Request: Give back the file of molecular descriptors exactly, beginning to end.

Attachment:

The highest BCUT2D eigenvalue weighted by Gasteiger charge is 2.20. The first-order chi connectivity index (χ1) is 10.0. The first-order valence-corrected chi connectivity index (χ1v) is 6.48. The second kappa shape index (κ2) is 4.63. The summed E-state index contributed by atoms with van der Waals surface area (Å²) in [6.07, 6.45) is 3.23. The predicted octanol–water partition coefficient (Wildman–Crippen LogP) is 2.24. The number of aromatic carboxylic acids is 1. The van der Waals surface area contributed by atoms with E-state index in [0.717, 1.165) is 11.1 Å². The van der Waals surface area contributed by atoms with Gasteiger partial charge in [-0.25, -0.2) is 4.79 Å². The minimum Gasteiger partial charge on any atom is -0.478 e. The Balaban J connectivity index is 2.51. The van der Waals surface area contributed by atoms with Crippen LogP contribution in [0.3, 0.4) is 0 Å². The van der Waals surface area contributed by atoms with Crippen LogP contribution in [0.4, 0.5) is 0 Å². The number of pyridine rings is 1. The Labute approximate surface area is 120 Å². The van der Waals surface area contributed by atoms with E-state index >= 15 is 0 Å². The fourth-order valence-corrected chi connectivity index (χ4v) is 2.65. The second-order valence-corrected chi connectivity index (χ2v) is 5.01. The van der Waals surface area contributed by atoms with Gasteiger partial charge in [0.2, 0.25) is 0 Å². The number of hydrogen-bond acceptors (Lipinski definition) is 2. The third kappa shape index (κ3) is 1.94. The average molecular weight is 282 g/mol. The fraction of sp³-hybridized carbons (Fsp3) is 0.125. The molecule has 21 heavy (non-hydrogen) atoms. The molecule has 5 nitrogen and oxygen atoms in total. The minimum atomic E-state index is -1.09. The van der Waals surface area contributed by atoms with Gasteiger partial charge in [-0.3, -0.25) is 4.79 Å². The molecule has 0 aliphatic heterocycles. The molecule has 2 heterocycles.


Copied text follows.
The highest BCUT2D eigenvalue weighted by Gasteiger charge is 2.20. The first-order chi connectivity index (χ1) is 10.0. The first-order valence-corrected chi connectivity index (χ1v) is 6.48. The second kappa shape index (κ2) is 4.63. The summed E-state index contributed by atoms with van der Waals surface area (Å²) in [6.07, 6.45) is 3.23. The predicted octanol–water partition coefficient (Wildman–Crippen LogP) is 2.24. The number of aromatic carboxylic acids is 1. The van der Waals surface area contributed by atoms with E-state index in [0.717, 1.165) is 11.1 Å². The van der Waals surface area contributed by atoms with Gasteiger partial charge in [-0.25, -0.2) is 4.79 Å². The minimum Gasteiger partial charge on any atom is -0.478 e. The Balaban J connectivity index is 2.51. The van der Waals surface area contributed by atoms with Crippen LogP contribution in [0.3, 0.4) is 0 Å². The van der Waals surface area contributed by atoms with Crippen LogP contribution in [0.4, 0.5) is 0 Å². The number of pyridine rings is 1. The Labute approximate surface area is 120 Å². The van der Waals surface area contributed by atoms with E-state index >= 15 is 0 Å². The fourth-order valence-corrected chi connectivity index (χ4v) is 2.65. The second-order valence-corrected chi connectivity index (χ2v) is 5.01. The van der Waals surface area contributed by atoms with Gasteiger partial charge in [0.2, 0.25) is 0 Å². The number of hydrogen-bond acceptors (Lipinski definition) is 2. The third kappa shape index (κ3) is 1.94. The average molecular weight is 282 g/mol. The fraction of sp³-hybridized carbons (Fsp3) is 0.125. The molecule has 21 heavy (non-hydrogen) atoms. The molecule has 5 nitrogen and oxygen atoms in total. The minimum atomic E-state index is -1.09. The van der Waals surface area contributed by atoms with Gasteiger partial charge in [-0.3, -0.25) is 4.79 Å². The molecule has 0 aliphatic heterocycles. The molecule has 2 heterocycles.